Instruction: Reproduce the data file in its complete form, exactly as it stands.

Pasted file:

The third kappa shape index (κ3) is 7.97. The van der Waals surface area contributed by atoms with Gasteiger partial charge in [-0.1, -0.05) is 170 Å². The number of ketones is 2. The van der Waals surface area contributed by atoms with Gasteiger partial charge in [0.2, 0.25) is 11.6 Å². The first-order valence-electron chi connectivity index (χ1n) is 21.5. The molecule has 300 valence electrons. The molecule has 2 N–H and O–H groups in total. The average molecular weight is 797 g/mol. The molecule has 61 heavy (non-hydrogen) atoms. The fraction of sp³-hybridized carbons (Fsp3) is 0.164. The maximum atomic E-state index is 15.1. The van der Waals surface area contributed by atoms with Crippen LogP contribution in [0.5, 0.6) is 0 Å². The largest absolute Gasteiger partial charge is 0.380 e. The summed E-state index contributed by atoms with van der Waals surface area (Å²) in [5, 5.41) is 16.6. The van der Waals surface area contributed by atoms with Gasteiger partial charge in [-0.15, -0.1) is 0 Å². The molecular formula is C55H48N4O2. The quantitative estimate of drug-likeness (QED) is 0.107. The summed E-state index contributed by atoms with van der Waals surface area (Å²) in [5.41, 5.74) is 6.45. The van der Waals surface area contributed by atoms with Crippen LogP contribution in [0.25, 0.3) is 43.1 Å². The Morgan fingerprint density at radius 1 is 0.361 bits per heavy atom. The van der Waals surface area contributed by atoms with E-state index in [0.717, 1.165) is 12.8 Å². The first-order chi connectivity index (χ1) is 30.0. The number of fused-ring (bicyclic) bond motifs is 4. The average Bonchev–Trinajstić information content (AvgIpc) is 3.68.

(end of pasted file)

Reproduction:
The third kappa shape index (κ3) is 7.97. The van der Waals surface area contributed by atoms with Gasteiger partial charge in [-0.1, -0.05) is 170 Å². The number of ketones is 2. The van der Waals surface area contributed by atoms with Gasteiger partial charge in [0.2, 0.25) is 11.6 Å². The first-order valence-electron chi connectivity index (χ1n) is 21.5. The molecule has 300 valence electrons. The molecule has 2 N–H and O–H groups in total. The average molecular weight is 797 g/mol. The molecule has 61 heavy (non-hydrogen) atoms. The fraction of sp³-hybridized carbons (Fsp3) is 0.164. The maximum atomic E-state index is 15.1. The van der Waals surface area contributed by atoms with Crippen LogP contribution in [0.5, 0.6) is 0 Å². The largest absolute Gasteiger partial charge is 0.380 e. The summed E-state index contributed by atoms with van der Waals surface area (Å²) in [5, 5.41) is 16.6. The van der Waals surface area contributed by atoms with Gasteiger partial charge in [-0.15, -0.1) is 0 Å². The molecular formula is C55H48N4O2. The quantitative estimate of drug-likeness (QED) is 0.107. The summed E-state index contributed by atoms with van der Waals surface area (Å²) in [5.41, 5.74) is 6.45. The van der Waals surface area contributed by atoms with Crippen LogP contribution in [0.25, 0.3) is 43.1 Å². The Morgan fingerprint density at radius 1 is 0.361 bits per heavy atom. The van der Waals surface area contributed by atoms with E-state index in [0.717, 1.165) is 12.8 Å². The first-order chi connectivity index (χ1) is 30.0. The number of fused-ring (bicyclic) bond motifs is 4. The average Bonchev–Trinajstić information content (AvgIpc) is 3.68.